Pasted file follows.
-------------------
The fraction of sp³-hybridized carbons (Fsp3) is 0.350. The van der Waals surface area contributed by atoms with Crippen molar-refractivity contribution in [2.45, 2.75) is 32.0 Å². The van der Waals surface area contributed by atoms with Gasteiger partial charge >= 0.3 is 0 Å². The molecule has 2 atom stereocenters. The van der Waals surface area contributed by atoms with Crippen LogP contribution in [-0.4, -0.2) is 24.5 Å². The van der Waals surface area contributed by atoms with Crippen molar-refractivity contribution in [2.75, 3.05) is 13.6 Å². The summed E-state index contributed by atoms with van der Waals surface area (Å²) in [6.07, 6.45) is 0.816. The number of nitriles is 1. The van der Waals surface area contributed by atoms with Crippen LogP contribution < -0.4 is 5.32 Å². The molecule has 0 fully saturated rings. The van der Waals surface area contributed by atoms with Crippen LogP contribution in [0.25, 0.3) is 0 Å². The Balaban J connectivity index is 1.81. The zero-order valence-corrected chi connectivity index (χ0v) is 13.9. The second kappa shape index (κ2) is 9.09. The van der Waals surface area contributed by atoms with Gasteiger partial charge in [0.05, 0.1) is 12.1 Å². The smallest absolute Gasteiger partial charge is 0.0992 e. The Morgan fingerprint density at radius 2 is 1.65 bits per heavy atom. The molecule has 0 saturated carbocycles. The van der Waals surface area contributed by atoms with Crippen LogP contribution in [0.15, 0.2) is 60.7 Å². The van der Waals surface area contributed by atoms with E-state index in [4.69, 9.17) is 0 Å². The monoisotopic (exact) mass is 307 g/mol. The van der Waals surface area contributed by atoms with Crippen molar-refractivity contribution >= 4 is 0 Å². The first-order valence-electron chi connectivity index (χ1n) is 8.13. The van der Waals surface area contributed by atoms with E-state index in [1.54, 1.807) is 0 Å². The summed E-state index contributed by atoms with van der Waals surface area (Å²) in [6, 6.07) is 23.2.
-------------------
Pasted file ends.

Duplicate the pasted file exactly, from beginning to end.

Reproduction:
The fraction of sp³-hybridized carbons (Fsp3) is 0.350. The van der Waals surface area contributed by atoms with Crippen molar-refractivity contribution in [2.45, 2.75) is 32.0 Å². The van der Waals surface area contributed by atoms with Gasteiger partial charge >= 0.3 is 0 Å². The molecule has 2 atom stereocenters. The van der Waals surface area contributed by atoms with Crippen LogP contribution in [-0.4, -0.2) is 24.5 Å². The van der Waals surface area contributed by atoms with Crippen molar-refractivity contribution in [2.75, 3.05) is 13.6 Å². The summed E-state index contributed by atoms with van der Waals surface area (Å²) in [6.07, 6.45) is 0.816. The number of nitriles is 1. The van der Waals surface area contributed by atoms with Crippen LogP contribution < -0.4 is 5.32 Å². The molecule has 0 fully saturated rings. The van der Waals surface area contributed by atoms with Crippen LogP contribution in [0.25, 0.3) is 0 Å². The Balaban J connectivity index is 1.81. The zero-order valence-corrected chi connectivity index (χ0v) is 13.9. The second kappa shape index (κ2) is 9.09. The van der Waals surface area contributed by atoms with Gasteiger partial charge in [0.05, 0.1) is 12.1 Å². The smallest absolute Gasteiger partial charge is 0.0992 e. The Morgan fingerprint density at radius 2 is 1.65 bits per heavy atom. The molecule has 0 saturated carbocycles. The van der Waals surface area contributed by atoms with Crippen LogP contribution in [0.15, 0.2) is 60.7 Å². The van der Waals surface area contributed by atoms with E-state index in [4.69, 9.17) is 0 Å². The monoisotopic (exact) mass is 307 g/mol. The van der Waals surface area contributed by atoms with Crippen molar-refractivity contribution >= 4 is 0 Å². The first-order valence-electron chi connectivity index (χ1n) is 8.13. The van der Waals surface area contributed by atoms with E-state index in [1.54, 1.807) is 0 Å². The summed E-state index contributed by atoms with van der Waals surface area (Å²) in [6, 6.07) is 23.2.